The National Oceanic and Atmospheric Administration is studying ways to mitigate a gap in weather data sourcing that could occur between 2014 and 2017, FCW reported Thursday.
Frank Konkel writes the agency commissioned a study that examines 44 options to fix the potential problem that, if not addressed, could affect both U.S. forecasts and spy satellite positioning, both of which rely on the same data.
The gap mitigation analysis, completed by Riverside Technology and Integrity Applications in February, found sourcing from China’s satellites as one of the more viable solutions.
“(Using data from the Chinese satellite Feng Yun 3) is most attractive because the satellites provide nominally the same information and will reside in approximately the same orbit as will JPSS-1, and new satellites will be launched well before the projected gap in NOAA polar satellite coverage,” the study said.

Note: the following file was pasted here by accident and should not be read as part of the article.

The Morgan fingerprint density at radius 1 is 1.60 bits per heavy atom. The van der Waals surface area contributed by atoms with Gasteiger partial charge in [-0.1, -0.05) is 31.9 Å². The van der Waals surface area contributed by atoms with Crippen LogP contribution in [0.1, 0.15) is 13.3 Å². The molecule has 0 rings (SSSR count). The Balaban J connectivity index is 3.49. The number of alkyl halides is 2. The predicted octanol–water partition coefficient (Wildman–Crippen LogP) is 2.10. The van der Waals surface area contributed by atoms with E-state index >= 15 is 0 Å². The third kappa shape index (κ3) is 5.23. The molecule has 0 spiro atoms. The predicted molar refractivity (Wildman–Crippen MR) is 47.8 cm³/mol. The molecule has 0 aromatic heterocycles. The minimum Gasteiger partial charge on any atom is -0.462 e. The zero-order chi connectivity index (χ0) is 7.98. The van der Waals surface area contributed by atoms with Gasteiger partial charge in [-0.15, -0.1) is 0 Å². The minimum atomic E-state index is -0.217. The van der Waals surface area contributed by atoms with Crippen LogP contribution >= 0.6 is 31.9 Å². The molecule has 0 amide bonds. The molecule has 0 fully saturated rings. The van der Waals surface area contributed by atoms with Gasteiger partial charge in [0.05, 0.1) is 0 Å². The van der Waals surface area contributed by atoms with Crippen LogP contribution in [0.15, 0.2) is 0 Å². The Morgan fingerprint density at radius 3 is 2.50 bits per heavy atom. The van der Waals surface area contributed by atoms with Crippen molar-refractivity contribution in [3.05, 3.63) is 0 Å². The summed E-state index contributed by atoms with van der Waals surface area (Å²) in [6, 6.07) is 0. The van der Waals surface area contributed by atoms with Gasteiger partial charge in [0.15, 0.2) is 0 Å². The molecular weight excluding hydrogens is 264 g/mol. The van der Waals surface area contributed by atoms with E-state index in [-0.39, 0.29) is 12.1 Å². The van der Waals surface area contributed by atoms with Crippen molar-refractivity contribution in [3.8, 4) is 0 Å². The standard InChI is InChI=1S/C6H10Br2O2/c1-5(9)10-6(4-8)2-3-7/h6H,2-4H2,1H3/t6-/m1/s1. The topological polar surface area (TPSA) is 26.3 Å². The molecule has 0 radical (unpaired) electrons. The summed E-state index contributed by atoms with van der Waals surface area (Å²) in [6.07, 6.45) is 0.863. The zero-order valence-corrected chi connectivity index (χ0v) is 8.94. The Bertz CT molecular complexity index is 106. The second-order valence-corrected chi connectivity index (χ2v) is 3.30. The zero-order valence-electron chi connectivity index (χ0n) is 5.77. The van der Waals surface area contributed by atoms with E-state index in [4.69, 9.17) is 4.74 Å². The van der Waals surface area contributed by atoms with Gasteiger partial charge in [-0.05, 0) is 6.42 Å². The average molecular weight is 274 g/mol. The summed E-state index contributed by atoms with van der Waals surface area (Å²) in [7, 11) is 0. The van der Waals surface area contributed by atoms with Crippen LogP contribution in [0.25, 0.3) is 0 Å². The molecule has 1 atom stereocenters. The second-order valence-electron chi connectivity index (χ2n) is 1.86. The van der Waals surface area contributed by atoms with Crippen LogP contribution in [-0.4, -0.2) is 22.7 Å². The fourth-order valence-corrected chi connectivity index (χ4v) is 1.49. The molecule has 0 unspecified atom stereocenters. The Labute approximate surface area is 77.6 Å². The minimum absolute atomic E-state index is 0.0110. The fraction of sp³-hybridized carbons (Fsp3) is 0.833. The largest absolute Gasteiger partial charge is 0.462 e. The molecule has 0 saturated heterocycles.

JPSS-1, scheduled to go online in 2017, will be the first satellite to launch under NOAA’s next-generation $13 billion Joint Polar Satellite System.
FCW noted several areas where concerns could arise if China were to get involved in a U.S. satellite program.
While the agency declined to comment on the study, an unnamed official told FCW that it would likely be a multi-party decision due to the security elements involved.
Konkel writes NOAA representatives are expected to discuss its mitigation plan with lawmakers at a House Science, Space and Technology Committee hearing on Sept. 19.